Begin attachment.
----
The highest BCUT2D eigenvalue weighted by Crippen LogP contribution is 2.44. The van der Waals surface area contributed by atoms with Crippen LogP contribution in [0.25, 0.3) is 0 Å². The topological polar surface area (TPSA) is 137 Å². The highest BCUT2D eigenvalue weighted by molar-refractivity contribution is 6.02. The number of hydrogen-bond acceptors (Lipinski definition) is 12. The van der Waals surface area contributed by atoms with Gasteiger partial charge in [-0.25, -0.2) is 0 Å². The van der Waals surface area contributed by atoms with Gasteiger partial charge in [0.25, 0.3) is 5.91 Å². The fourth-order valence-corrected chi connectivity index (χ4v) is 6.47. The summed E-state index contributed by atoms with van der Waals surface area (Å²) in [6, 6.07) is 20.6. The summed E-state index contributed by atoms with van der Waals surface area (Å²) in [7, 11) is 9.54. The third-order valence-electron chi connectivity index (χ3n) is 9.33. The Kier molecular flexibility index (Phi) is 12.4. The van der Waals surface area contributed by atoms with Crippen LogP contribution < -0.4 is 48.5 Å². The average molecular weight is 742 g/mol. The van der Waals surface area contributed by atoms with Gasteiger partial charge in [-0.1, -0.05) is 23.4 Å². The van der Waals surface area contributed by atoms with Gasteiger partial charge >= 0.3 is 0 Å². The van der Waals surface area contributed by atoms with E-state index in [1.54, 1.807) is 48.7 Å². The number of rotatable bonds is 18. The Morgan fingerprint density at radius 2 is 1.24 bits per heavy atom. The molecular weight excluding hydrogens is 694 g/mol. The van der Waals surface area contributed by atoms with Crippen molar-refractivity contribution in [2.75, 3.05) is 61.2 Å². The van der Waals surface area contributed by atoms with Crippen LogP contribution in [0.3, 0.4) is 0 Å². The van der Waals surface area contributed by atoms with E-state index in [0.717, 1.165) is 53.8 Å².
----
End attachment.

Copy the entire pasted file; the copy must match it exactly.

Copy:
The highest BCUT2D eigenvalue weighted by Crippen LogP contribution is 2.44. The van der Waals surface area contributed by atoms with Crippen LogP contribution in [0.25, 0.3) is 0 Å². The topological polar surface area (TPSA) is 137 Å². The highest BCUT2D eigenvalue weighted by molar-refractivity contribution is 6.02. The number of hydrogen-bond acceptors (Lipinski definition) is 12. The van der Waals surface area contributed by atoms with Gasteiger partial charge in [-0.25, -0.2) is 0 Å². The van der Waals surface area contributed by atoms with Gasteiger partial charge in [0.25, 0.3) is 5.91 Å². The fourth-order valence-corrected chi connectivity index (χ4v) is 6.47. The summed E-state index contributed by atoms with van der Waals surface area (Å²) in [6, 6.07) is 20.6. The summed E-state index contributed by atoms with van der Waals surface area (Å²) in [7, 11) is 9.54. The third-order valence-electron chi connectivity index (χ3n) is 9.33. The Kier molecular flexibility index (Phi) is 12.4. The van der Waals surface area contributed by atoms with Crippen LogP contribution < -0.4 is 48.5 Å². The average molecular weight is 742 g/mol. The van der Waals surface area contributed by atoms with Gasteiger partial charge in [-0.1, -0.05) is 23.4 Å². The van der Waals surface area contributed by atoms with Gasteiger partial charge >= 0.3 is 0 Å². The van der Waals surface area contributed by atoms with E-state index in [1.54, 1.807) is 48.7 Å². The number of rotatable bonds is 18. The Morgan fingerprint density at radius 2 is 1.24 bits per heavy atom. The molecular weight excluding hydrogens is 694 g/mol. The van der Waals surface area contributed by atoms with Crippen molar-refractivity contribution in [2.75, 3.05) is 61.2 Å². The van der Waals surface area contributed by atoms with Crippen LogP contribution in [0.3, 0.4) is 0 Å². The van der Waals surface area contributed by atoms with E-state index in [0.717, 1.165) is 53.8 Å².